Attributes of an Account Dimension
The Account dimension defines the set of account members and the format of the account data.
The account dimension is the main dimension of the model. In addition to the basic columns of Member ID, Description, and Account Type, a set of technical properties is automatically created when the dimension is first set up.
- In live data models, the Account dimension is named Measures.
- For models based on HANA views, a reduced set of attributes is available; hierarchies, financial data types, and currency types are not relevant. Also, a different set of values for Aggregation types is available.
- For models based on S/4HANA views, these attributes are available: ID, Description, Scale, Decimal Places, and Visible.
- If you're going to use a shared account dimension, see this help topic for important information: Public Account Dimensions.
The Account dimension uses an Account Type attribute to automatically handle positive and negative values. From an accounting perspective, account members belonging to the Profit and Loss statement and the Balance Sheet have to be correctly stored in the database with either a positive or negative value so that the accounts balance correctly. In SAP Analytics Cloud, you can enter all values as positive numbers, and the switching of signs from positive to negative is handled automatically on the basis of the Account Type setting.
There are four financial account types: Income (INC) and Expense (EXP) items are included in the Profit and Loss account, and Assets (AST) and Liabilities (LEQ) are Balance sheet items. Automatic switching is applied to the account types INC and LEQ. Note that all formulas work on the displayed value, not the value saved in the database.
When importing data from an external system, a mapping feature is available to ensure that imported data also fits into this schema. This feature is switched on using the Reverse the Sign of the Data Based on Account Type check box in the Details panel when importing data. When this check box is activated, imported data will also be identified by account type and stored and handled correctly.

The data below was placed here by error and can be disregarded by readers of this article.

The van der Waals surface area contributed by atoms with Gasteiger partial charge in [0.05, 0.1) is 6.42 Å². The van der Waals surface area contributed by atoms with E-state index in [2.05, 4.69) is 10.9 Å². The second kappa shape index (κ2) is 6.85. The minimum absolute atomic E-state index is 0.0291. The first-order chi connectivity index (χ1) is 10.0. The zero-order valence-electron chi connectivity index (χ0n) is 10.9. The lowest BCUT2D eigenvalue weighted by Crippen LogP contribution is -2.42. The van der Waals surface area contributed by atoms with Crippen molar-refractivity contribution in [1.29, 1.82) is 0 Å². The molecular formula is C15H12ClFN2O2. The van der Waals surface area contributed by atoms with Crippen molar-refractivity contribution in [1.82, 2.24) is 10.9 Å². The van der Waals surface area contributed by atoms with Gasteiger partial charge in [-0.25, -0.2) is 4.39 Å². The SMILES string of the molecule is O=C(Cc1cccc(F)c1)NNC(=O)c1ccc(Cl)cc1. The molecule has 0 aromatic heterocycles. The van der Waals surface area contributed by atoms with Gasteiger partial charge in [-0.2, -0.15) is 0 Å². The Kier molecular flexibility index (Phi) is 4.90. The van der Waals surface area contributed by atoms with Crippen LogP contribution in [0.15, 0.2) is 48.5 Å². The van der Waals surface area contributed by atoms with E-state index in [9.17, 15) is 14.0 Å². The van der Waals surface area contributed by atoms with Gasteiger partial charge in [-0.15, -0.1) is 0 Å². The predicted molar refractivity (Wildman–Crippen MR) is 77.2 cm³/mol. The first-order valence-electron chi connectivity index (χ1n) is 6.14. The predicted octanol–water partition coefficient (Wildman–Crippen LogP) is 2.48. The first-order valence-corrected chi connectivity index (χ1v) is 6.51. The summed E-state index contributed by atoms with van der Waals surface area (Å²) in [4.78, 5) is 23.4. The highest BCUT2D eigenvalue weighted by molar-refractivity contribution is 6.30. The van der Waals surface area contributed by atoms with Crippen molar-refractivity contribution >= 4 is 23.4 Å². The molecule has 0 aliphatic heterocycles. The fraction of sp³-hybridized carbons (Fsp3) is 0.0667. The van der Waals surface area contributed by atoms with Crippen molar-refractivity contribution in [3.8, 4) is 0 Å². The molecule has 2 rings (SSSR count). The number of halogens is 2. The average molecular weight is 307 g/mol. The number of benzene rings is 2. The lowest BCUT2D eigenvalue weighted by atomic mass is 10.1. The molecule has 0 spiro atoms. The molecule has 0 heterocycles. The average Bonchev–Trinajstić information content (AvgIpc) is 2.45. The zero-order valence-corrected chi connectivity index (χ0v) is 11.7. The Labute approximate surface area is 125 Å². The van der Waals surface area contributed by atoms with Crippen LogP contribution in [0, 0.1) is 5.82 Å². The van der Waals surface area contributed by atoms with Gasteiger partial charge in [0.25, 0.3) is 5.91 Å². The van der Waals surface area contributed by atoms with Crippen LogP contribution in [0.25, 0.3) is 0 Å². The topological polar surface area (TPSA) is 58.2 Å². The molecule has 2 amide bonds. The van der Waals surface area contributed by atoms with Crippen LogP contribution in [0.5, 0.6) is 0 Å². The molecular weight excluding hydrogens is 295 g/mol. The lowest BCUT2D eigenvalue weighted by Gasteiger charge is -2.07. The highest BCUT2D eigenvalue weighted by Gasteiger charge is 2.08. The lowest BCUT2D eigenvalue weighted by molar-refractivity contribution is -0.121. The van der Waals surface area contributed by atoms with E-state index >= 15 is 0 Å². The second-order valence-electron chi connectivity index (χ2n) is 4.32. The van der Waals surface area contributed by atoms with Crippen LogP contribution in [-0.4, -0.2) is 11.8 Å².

Currency Rate Types
If you are using currencies with this account, and you have added specific exchange rates based on rate types to the currency table, you can add the Rate Type column to the account grid by switching on Currency Conversion in the model preferences.
Select the account type for this type of data:
The asset and liability types are aggregated over time and must be linked to an aggregation dimension in the model (such as the built-in Date dimension).
This attribute column appears when you switch on Currency Conversion in the model preferences. With currency conversion switched on, set the Rate Type to Average for INC and EXP accounts, and to Closing for AST and LEQ accounts. This setting corresponds to the rate type for exchange rates in your currency table. It lets you distinguish between the average exchange rate over a period and the closing rate at the end of the period. For more details, see Currency Conversion Tables.
|Units & Currencies||
Use this attribute to set the value type and display units. Select one of the following from the list:
The attribute can also be left blank. In this case, the abbreviated unit from Scale is displayed (see below).